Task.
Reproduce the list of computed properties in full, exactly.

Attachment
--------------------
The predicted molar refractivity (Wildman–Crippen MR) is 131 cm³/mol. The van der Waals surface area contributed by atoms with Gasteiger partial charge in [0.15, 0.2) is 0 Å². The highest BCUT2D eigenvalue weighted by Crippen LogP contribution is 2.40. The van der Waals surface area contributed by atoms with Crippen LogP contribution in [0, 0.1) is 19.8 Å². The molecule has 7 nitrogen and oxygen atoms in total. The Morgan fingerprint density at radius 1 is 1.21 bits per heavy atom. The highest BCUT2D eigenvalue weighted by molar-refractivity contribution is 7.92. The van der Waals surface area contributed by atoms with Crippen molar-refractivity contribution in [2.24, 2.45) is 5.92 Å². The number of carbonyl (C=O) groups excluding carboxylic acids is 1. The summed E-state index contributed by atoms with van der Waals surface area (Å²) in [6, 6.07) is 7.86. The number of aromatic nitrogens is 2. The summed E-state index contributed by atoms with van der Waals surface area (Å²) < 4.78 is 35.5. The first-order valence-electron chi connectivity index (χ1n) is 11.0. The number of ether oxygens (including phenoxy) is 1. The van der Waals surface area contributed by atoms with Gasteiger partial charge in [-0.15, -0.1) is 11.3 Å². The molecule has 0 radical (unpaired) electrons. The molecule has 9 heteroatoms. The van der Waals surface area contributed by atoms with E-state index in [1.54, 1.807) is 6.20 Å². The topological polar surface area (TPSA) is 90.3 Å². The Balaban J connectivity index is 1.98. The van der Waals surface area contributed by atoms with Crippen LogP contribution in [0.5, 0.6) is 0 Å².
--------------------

The predicted molar refractivity (Wildman–Crippen MR) is 131 cm³/mol. The van der Waals surface area contributed by atoms with Gasteiger partial charge in [0.15, 0.2) is 0 Å². The highest BCUT2D eigenvalue weighted by Crippen LogP contribution is 2.40. The van der Waals surface area contributed by atoms with Crippen LogP contribution in [0, 0.1) is 19.8 Å². The molecule has 7 nitrogen and oxygen atoms in total. The Morgan fingerprint density at radius 1 is 1.21 bits per heavy atom. The highest BCUT2D eigenvalue weighted by molar-refractivity contribution is 7.92. The van der Waals surface area contributed by atoms with Crippen molar-refractivity contribution in [2.24, 2.45) is 5.92 Å². The number of carbonyl (C=O) groups excluding carboxylic acids is 1. The summed E-state index contributed by atoms with van der Waals surface area (Å²) in [6, 6.07) is 7.86. The number of aromatic nitrogens is 2. The summed E-state index contributed by atoms with van der Waals surface area (Å²) < 4.78 is 35.5. The first-order valence-electron chi connectivity index (χ1n) is 11.0. The number of ether oxygens (including phenoxy) is 1. The van der Waals surface area contributed by atoms with Gasteiger partial charge in [-0.15, -0.1) is 11.3 Å². The molecule has 0 radical (unpaired) electrons. The molecule has 9 heteroatoms. The van der Waals surface area contributed by atoms with E-state index in [1.54, 1.807) is 6.20 Å². The topological polar surface area (TPSA) is 90.3 Å². The Balaban J connectivity index is 1.98. The van der Waals surface area contributed by atoms with Crippen LogP contribution in [0.5, 0.6) is 0 Å².